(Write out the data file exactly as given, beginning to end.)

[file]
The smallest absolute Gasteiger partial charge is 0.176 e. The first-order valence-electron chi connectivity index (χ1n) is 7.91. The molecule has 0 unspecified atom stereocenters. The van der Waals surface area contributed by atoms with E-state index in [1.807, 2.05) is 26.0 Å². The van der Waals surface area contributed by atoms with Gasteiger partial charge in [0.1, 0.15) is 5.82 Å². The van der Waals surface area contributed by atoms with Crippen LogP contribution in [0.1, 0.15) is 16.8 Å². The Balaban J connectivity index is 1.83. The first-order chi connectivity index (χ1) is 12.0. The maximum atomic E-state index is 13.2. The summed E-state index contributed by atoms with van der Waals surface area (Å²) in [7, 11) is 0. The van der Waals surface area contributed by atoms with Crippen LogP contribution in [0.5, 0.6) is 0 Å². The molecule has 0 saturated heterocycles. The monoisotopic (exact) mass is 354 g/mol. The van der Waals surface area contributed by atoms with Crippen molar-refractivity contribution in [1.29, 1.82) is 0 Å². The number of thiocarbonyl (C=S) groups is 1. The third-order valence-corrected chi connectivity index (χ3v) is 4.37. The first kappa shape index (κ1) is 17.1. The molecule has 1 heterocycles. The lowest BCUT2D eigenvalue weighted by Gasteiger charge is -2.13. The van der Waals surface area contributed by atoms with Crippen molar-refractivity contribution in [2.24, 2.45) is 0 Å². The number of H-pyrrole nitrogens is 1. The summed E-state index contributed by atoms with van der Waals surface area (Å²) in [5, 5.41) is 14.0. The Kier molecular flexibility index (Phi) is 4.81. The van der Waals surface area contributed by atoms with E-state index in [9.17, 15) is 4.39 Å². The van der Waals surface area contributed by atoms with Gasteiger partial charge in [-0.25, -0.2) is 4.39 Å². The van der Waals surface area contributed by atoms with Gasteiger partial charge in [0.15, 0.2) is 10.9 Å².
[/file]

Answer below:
The smallest absolute Gasteiger partial charge is 0.176 e. The first-order valence-electron chi connectivity index (χ1n) is 7.91. The molecule has 0 unspecified atom stereocenters. The van der Waals surface area contributed by atoms with E-state index in [1.807, 2.05) is 26.0 Å². The van der Waals surface area contributed by atoms with Gasteiger partial charge in [0.1, 0.15) is 5.82 Å². The van der Waals surface area contributed by atoms with Crippen LogP contribution in [0.1, 0.15) is 16.8 Å². The Balaban J connectivity index is 1.83. The first-order chi connectivity index (χ1) is 12.0. The maximum atomic E-state index is 13.2. The summed E-state index contributed by atoms with van der Waals surface area (Å²) in [7, 11) is 0. The van der Waals surface area contributed by atoms with Crippen LogP contribution in [0.5, 0.6) is 0 Å². The molecule has 0 saturated heterocycles. The monoisotopic (exact) mass is 354 g/mol. The van der Waals surface area contributed by atoms with Crippen molar-refractivity contribution in [1.29, 1.82) is 0 Å². The number of thiocarbonyl (C=S) groups is 1. The third-order valence-corrected chi connectivity index (χ3v) is 4.37. The first kappa shape index (κ1) is 17.1. The molecule has 1 heterocycles. The lowest BCUT2D eigenvalue weighted by Gasteiger charge is -2.13. The van der Waals surface area contributed by atoms with Crippen molar-refractivity contribution in [2.24, 2.45) is 0 Å². The number of H-pyrrole nitrogens is 1. The summed E-state index contributed by atoms with van der Waals surface area (Å²) in [5, 5.41) is 14.0. The Kier molecular flexibility index (Phi) is 4.81. The van der Waals surface area contributed by atoms with E-state index in [9.17, 15) is 4.39 Å². The van der Waals surface area contributed by atoms with Gasteiger partial charge in [-0.25, -0.2) is 4.39 Å². The van der Waals surface area contributed by atoms with Gasteiger partial charge in [0.15, 0.2) is 10.9 Å².